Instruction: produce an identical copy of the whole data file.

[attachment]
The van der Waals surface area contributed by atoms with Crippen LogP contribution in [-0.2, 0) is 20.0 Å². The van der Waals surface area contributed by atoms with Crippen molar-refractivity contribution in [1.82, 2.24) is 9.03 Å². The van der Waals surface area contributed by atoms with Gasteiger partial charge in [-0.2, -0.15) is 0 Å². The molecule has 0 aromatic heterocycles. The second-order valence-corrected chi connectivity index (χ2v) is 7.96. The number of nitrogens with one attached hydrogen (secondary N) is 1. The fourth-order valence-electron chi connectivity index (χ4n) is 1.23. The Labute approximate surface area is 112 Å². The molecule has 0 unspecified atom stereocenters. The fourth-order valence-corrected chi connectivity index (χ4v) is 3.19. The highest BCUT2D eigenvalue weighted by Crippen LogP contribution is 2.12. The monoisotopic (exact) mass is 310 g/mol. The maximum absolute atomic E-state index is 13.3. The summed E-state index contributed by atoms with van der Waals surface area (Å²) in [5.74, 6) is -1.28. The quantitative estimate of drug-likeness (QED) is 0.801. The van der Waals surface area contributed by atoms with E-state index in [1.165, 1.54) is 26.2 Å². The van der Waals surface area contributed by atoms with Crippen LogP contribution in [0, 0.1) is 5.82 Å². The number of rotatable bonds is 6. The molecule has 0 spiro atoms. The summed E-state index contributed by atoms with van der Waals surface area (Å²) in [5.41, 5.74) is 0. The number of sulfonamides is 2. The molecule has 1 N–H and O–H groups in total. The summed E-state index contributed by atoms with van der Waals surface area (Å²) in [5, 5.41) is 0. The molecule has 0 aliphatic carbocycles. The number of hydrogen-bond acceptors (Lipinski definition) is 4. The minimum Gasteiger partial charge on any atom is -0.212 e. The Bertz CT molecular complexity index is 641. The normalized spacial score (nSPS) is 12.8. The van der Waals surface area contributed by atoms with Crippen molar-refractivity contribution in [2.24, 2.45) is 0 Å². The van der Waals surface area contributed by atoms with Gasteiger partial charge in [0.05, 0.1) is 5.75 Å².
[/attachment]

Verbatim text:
The van der Waals surface area contributed by atoms with Crippen LogP contribution in [-0.2, 0) is 20.0 Å². The van der Waals surface area contributed by atoms with Crippen molar-refractivity contribution in [1.82, 2.24) is 9.03 Å². The van der Waals surface area contributed by atoms with Gasteiger partial charge in [-0.2, -0.15) is 0 Å². The molecule has 0 aromatic heterocycles. The second-order valence-corrected chi connectivity index (χ2v) is 7.96. The number of nitrogens with one attached hydrogen (secondary N) is 1. The fourth-order valence-electron chi connectivity index (χ4n) is 1.23. The Labute approximate surface area is 112 Å². The molecule has 0 unspecified atom stereocenters. The fourth-order valence-corrected chi connectivity index (χ4v) is 3.19. The highest BCUT2D eigenvalue weighted by Crippen LogP contribution is 2.12. The monoisotopic (exact) mass is 310 g/mol. The maximum absolute atomic E-state index is 13.3. The summed E-state index contributed by atoms with van der Waals surface area (Å²) in [5.74, 6) is -1.28. The quantitative estimate of drug-likeness (QED) is 0.801. The van der Waals surface area contributed by atoms with E-state index in [1.165, 1.54) is 26.2 Å². The van der Waals surface area contributed by atoms with Crippen LogP contribution in [0, 0.1) is 5.82 Å². The number of rotatable bonds is 6. The molecule has 0 spiro atoms. The summed E-state index contributed by atoms with van der Waals surface area (Å²) in [5.41, 5.74) is 0. The number of sulfonamides is 2. The molecule has 1 N–H and O–H groups in total. The summed E-state index contributed by atoms with van der Waals surface area (Å²) in [5, 5.41) is 0. The molecule has 0 aliphatic carbocycles. The number of hydrogen-bond acceptors (Lipinski definition) is 4. The minimum Gasteiger partial charge on any atom is -0.212 e. The Bertz CT molecular complexity index is 641. The normalized spacial score (nSPS) is 12.8. The van der Waals surface area contributed by atoms with Crippen molar-refractivity contribution in [2.24, 2.45) is 0 Å². The van der Waals surface area contributed by atoms with Gasteiger partial charge in [0.05, 0.1) is 5.75 Å².